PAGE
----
My thinking is that the study would be more indicative if it was divided into three groups. Programs in prison only, programs in prison followed by programs after release, and programs after release only. No programs at all would be the control group. My gut feel is that the post-release programs only would win, freeing up program bed space for those released to the streets.

By the way, how’s the new workload? I see you’re up and running early. :)

Gritsforbreakfast said...

"I do not believe that was the intention"

Admittedly, I was engaging in a moment of snark, as I'm sure was my correspondent, who is a TX community corrections professional with decades of experience who probably knows the ins and outs of recidivism causes better than either of us. I mainly wanted to record the link so a) I could find it again and b) others could see it. My comments weren't intended as much more than "Hey, look at this!"

Good point on post-incarceration therapy vs. inside, especially for SOs. To me, the substance abuse programming data are more probative, in part because they're much larger and have more people so the data are more robust.

tiapa said...

The Static-2002 is standard used by professional sex offender treatment providers (SOTP) in sex offense cases to assign risk levels and to predict recidivism. It has been well researched. I believe it is the most accurate predictor in use today. This is where TDCJ obtains an Individual sex offender’s risk level, i.e. Low, Moderate, or High. The Static-2002 generates a score of 0 to 14 by analyzing five major historical factors: Relationship to Victims, General Criminality, Age at Release, Persistence of Sexual Offending, and Deviant Sexual Interests.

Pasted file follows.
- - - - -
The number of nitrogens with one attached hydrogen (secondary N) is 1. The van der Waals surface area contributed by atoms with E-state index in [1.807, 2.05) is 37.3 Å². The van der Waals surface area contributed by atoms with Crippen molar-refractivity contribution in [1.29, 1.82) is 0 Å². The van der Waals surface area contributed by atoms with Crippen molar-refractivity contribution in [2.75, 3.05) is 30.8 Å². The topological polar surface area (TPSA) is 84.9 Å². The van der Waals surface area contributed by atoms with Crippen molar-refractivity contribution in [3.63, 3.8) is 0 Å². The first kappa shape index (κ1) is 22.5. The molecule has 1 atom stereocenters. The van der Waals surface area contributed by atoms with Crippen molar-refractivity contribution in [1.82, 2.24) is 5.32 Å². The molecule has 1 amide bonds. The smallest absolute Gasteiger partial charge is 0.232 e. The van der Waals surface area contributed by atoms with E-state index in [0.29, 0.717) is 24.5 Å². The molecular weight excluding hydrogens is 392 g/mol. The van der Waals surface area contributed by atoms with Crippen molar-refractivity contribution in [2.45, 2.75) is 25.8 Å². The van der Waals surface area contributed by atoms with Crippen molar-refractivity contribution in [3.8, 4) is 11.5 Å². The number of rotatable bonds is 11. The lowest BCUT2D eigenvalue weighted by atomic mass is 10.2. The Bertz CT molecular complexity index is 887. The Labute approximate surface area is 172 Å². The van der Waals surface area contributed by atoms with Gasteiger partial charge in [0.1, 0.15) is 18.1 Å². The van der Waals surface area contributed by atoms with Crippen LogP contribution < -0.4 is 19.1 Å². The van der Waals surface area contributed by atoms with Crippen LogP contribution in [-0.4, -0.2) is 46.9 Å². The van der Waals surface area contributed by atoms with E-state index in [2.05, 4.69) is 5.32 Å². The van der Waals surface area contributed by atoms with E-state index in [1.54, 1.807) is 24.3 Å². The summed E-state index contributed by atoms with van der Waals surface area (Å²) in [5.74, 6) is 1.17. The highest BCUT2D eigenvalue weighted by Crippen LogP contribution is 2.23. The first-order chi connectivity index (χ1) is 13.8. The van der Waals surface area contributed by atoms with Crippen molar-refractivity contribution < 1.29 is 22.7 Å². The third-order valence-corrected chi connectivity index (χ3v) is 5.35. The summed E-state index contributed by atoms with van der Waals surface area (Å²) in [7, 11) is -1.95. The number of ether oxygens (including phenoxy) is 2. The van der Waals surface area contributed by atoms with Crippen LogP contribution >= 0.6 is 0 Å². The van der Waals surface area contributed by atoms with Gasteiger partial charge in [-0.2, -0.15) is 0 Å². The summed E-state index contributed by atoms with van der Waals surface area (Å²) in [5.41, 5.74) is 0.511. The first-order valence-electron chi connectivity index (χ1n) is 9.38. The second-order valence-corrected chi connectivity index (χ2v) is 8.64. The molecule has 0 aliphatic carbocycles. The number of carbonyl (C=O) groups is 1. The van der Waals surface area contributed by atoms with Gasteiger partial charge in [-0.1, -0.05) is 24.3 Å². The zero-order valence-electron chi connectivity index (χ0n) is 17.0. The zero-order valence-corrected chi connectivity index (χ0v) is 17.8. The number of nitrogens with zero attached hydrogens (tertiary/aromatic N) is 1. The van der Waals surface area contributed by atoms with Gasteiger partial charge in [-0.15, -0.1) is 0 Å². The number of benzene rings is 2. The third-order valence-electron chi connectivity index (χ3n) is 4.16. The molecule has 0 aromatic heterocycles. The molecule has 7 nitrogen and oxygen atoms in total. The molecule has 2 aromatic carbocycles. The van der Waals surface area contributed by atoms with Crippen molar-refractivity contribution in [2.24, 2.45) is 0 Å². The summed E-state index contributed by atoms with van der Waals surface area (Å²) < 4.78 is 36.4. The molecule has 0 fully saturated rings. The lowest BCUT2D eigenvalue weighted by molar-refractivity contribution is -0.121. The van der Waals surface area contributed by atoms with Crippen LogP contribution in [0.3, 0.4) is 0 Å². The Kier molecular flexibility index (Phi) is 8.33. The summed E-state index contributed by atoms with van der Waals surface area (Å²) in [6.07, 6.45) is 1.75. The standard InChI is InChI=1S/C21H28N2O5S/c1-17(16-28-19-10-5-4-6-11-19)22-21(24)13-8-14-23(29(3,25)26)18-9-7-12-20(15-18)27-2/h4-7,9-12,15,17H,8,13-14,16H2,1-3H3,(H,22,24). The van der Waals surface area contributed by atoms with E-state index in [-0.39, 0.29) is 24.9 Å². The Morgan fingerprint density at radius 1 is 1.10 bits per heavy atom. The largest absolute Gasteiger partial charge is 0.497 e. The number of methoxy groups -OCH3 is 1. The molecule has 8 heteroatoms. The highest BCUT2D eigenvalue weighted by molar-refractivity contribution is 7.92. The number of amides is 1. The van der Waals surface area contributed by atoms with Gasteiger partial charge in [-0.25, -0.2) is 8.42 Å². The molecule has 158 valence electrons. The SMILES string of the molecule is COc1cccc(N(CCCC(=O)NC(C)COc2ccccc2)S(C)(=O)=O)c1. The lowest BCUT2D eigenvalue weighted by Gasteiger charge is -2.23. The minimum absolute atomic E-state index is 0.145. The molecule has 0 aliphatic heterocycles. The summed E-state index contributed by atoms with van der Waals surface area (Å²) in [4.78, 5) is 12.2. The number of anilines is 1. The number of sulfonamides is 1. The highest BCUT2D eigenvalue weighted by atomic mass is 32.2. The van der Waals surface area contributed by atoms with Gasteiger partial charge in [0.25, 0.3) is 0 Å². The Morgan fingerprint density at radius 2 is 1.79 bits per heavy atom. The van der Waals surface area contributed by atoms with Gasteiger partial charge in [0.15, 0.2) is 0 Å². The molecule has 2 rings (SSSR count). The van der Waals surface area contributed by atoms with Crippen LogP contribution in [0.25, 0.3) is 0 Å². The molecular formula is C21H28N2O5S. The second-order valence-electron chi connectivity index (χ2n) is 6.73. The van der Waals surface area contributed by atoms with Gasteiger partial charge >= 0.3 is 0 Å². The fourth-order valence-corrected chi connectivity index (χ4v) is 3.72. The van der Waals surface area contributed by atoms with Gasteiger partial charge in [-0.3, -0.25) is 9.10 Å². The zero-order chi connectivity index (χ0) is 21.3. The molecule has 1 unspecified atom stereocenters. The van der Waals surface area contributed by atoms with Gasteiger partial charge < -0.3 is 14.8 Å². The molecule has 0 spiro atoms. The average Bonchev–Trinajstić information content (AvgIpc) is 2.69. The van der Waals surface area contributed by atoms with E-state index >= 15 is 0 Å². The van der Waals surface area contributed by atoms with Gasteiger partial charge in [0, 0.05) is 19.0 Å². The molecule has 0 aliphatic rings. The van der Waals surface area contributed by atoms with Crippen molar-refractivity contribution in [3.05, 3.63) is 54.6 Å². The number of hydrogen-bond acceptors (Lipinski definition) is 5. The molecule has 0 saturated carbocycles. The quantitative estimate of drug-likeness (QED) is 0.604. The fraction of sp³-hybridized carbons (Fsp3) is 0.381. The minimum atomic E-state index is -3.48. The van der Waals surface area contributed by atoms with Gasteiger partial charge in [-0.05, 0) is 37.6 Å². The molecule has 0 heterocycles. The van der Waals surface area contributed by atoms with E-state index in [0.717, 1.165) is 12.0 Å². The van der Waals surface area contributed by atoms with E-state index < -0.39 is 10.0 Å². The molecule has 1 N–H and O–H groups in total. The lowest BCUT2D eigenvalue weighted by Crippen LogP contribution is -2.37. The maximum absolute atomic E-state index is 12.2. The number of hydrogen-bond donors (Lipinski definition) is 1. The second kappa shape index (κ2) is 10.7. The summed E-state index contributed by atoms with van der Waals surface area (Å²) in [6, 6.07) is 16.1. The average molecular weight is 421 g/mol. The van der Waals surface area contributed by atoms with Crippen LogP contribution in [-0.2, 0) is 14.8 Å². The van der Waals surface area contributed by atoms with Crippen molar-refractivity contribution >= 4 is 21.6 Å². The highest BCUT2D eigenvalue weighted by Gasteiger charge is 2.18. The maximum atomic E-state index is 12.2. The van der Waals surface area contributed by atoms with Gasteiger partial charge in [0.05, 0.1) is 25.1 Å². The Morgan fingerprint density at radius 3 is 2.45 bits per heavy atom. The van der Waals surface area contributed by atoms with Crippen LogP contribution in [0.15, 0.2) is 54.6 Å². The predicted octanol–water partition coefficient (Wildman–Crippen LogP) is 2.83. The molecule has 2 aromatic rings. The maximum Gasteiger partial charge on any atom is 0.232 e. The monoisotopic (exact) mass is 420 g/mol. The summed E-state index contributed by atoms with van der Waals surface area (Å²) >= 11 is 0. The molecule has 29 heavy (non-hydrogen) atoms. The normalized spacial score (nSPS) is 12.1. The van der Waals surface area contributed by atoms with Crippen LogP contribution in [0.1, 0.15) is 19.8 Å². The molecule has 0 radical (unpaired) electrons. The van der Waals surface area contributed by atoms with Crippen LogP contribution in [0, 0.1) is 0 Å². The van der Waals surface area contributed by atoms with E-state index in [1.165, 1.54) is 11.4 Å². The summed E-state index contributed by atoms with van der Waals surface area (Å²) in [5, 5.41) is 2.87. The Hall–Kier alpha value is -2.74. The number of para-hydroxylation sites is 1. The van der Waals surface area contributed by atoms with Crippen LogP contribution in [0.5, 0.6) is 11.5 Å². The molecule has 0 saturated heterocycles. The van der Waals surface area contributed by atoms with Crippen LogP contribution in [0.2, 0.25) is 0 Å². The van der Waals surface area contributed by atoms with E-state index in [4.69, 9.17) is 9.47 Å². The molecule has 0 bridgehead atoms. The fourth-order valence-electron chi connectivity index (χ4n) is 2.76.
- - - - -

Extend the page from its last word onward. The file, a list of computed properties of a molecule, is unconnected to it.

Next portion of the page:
The TDCJ Rehabilitation Study shows historical recidivism rates for to sex offender treatment programs, SOEP and SOTP-18.

The study states SOEP is for “sex offenders assessed (Static-2002) to pose a low sexual re-offense risk OR who may have an extended period of supervision during which they may participate in treatment”. It does not indicate if the latter group that may participate in treatment during an extended period of supervision are low, medium, or high risk of re-offense. The two groups are separated by an “or” indicating a mixture of risk levels. This might skew their analysis.

The study states SOTP is for “sex offenders assessed (Static-2002) to pose a high sexual re-offense risk”. Is that a Static-2002 High Risk, or is there again a mix or risk levels.